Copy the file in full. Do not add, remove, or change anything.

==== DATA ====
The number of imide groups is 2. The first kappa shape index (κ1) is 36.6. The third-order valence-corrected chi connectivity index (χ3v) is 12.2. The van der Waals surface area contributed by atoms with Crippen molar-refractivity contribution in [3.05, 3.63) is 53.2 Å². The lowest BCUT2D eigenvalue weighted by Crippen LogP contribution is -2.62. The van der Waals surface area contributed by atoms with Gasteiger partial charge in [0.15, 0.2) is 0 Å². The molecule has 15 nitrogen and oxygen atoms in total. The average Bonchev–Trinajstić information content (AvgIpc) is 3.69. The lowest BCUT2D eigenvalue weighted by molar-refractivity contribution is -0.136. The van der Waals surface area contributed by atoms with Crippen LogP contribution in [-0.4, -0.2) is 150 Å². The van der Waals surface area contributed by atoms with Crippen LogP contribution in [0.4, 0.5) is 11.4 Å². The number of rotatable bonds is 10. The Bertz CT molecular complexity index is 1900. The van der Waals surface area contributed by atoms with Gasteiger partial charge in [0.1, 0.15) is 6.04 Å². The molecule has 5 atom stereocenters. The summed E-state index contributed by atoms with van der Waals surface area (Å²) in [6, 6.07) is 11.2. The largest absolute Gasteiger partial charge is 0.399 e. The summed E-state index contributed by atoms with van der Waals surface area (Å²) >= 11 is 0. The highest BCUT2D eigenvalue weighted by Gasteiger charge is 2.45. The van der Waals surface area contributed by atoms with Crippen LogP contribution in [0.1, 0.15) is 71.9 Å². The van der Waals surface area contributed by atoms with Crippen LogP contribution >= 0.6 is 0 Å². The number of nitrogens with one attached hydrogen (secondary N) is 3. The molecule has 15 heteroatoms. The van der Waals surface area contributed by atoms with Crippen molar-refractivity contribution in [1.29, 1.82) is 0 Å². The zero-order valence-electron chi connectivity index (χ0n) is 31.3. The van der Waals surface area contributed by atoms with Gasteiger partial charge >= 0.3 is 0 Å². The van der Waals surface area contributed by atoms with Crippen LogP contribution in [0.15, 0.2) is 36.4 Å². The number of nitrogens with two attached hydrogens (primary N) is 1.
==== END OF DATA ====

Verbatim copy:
The number of imide groups is 2. The first kappa shape index (κ1) is 36.6. The third-order valence-corrected chi connectivity index (χ3v) is 12.2. The van der Waals surface area contributed by atoms with Crippen molar-refractivity contribution in [3.05, 3.63) is 53.2 Å². The lowest BCUT2D eigenvalue weighted by Crippen LogP contribution is -2.62. The van der Waals surface area contributed by atoms with Gasteiger partial charge in [0.15, 0.2) is 0 Å². The molecule has 15 nitrogen and oxygen atoms in total. The average Bonchev–Trinajstić information content (AvgIpc) is 3.69. The lowest BCUT2D eigenvalue weighted by molar-refractivity contribution is -0.136. The van der Waals surface area contributed by atoms with Crippen LogP contribution in [-0.4, -0.2) is 150 Å². The van der Waals surface area contributed by atoms with Crippen LogP contribution in [0.4, 0.5) is 11.4 Å². The number of rotatable bonds is 10. The Bertz CT molecular complexity index is 1900. The van der Waals surface area contributed by atoms with Gasteiger partial charge in [0.1, 0.15) is 6.04 Å². The molecule has 5 atom stereocenters. The summed E-state index contributed by atoms with van der Waals surface area (Å²) in [6, 6.07) is 11.2. The largest absolute Gasteiger partial charge is 0.399 e. The summed E-state index contributed by atoms with van der Waals surface area (Å²) >= 11 is 0. The highest BCUT2D eigenvalue weighted by Gasteiger charge is 2.45. The van der Waals surface area contributed by atoms with Crippen LogP contribution in [0.1, 0.15) is 71.9 Å². The van der Waals surface area contributed by atoms with Crippen LogP contribution >= 0.6 is 0 Å². The number of nitrogens with one attached hydrogen (secondary N) is 3. The molecule has 15 heteroatoms. The van der Waals surface area contributed by atoms with Crippen molar-refractivity contribution in [1.29, 1.82) is 0 Å². The zero-order valence-electron chi connectivity index (χ0n) is 31.3. The van der Waals surface area contributed by atoms with Gasteiger partial charge >= 0.3 is 0 Å². The van der Waals surface area contributed by atoms with Crippen LogP contribution in [0.15, 0.2) is 36.4 Å². The number of nitrogens with two attached hydrogens (primary N) is 1.